L-cell secretion in obesity

The literature concerning L-cell secretion is quite extensive since it dates back to the early measurements of gut glucagon-like immunoreactivity, now known to represent glicentin and oxyntomodulin. Of the gut-derived products of proglucagon, glicentin probably has the longest half-life, and may therefore provide the best reflection of the L-cell activity. Oxyntomodulin levels are, as mentioned, low (21) and difficult to measure accurately since this requires sandwich ELISAs with terminal wrapping antibodies reacting with the N-terminus of the glucagon part and the C-terminus of the glicentin tail. A prototype of such an assay has been developed by Mercodia, and measurements with this assay are in agreement with results obtained with RIAs involving cross-reacting glucagon antibodies and chromatography (35). GLP-2 has not been studied a lot, mostly because very few reliable assay are available. In general, and in agreement with the simultaneous exocytosis of GLP-1 and GLP-2, and because the elimination rates of GLP-2 and the GLP-1 metabolite (GLP-1 9–36 amide) are similar, GLP-2 values follow (total) GLP-1 levels (36). Since the discovery of the therapeutic potential of GLP-1 in diabetes and obesity, numerous studies have been performed in people with obesity and/or T2DM (37). Early indications of severely lowered diurnal secretion in obesity were obtained with assay for enteroglucagon (crossreacting glucagon antibodies) in people with morbid obesity (38) (see Figure 2), and early measurements of total GLP-1 in obese individuals supported this conclusion (see Figure 3) (39, 40).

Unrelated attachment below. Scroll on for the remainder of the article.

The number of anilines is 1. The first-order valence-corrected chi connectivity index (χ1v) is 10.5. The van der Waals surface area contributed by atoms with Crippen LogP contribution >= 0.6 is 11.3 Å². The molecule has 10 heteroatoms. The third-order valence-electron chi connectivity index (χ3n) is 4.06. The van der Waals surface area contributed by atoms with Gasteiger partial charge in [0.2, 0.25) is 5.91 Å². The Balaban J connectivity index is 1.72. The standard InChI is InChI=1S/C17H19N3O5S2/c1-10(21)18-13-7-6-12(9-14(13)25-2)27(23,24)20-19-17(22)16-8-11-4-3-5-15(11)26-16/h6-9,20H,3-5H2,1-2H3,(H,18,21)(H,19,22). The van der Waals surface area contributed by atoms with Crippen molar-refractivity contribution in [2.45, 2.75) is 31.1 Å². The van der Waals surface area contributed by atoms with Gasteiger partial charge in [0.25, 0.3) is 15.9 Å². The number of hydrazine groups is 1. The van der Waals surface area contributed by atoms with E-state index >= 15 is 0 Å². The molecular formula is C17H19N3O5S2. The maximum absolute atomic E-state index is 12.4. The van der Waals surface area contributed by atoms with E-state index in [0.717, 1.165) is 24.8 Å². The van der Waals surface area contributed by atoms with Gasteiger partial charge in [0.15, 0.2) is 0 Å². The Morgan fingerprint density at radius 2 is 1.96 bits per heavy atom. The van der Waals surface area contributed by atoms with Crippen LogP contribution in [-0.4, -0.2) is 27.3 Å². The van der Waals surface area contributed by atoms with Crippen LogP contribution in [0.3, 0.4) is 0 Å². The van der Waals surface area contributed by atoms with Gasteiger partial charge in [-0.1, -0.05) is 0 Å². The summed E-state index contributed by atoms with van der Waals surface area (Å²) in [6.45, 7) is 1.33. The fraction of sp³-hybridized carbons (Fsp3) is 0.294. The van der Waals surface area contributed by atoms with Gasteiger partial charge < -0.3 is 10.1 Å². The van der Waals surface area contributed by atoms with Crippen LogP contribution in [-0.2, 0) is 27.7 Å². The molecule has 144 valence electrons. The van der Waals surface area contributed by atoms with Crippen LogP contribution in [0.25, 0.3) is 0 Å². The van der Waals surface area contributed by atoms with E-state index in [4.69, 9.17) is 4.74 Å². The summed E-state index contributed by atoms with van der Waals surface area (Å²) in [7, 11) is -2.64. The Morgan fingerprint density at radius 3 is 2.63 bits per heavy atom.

FIGURE 2
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Figure 2. Diurnal profile of enteroglucagon (glicentin + oxyntomodulin) in plasma from lean and morbidly obese subjects throughout the day (38). Full lines: median values; vertical bars: total range; shaded area: total range (= 95% confidence intervals) of healthy subjects. Arrows: meals.

FIGURE 3
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Figure 3. Relationship between plasma GLP-1 responses (Areas Under Curve) and BMI as well as 2-h plasma glucose concentrations in patients with varying degrees of obesity and T2DM. From Muscelli et al. (39).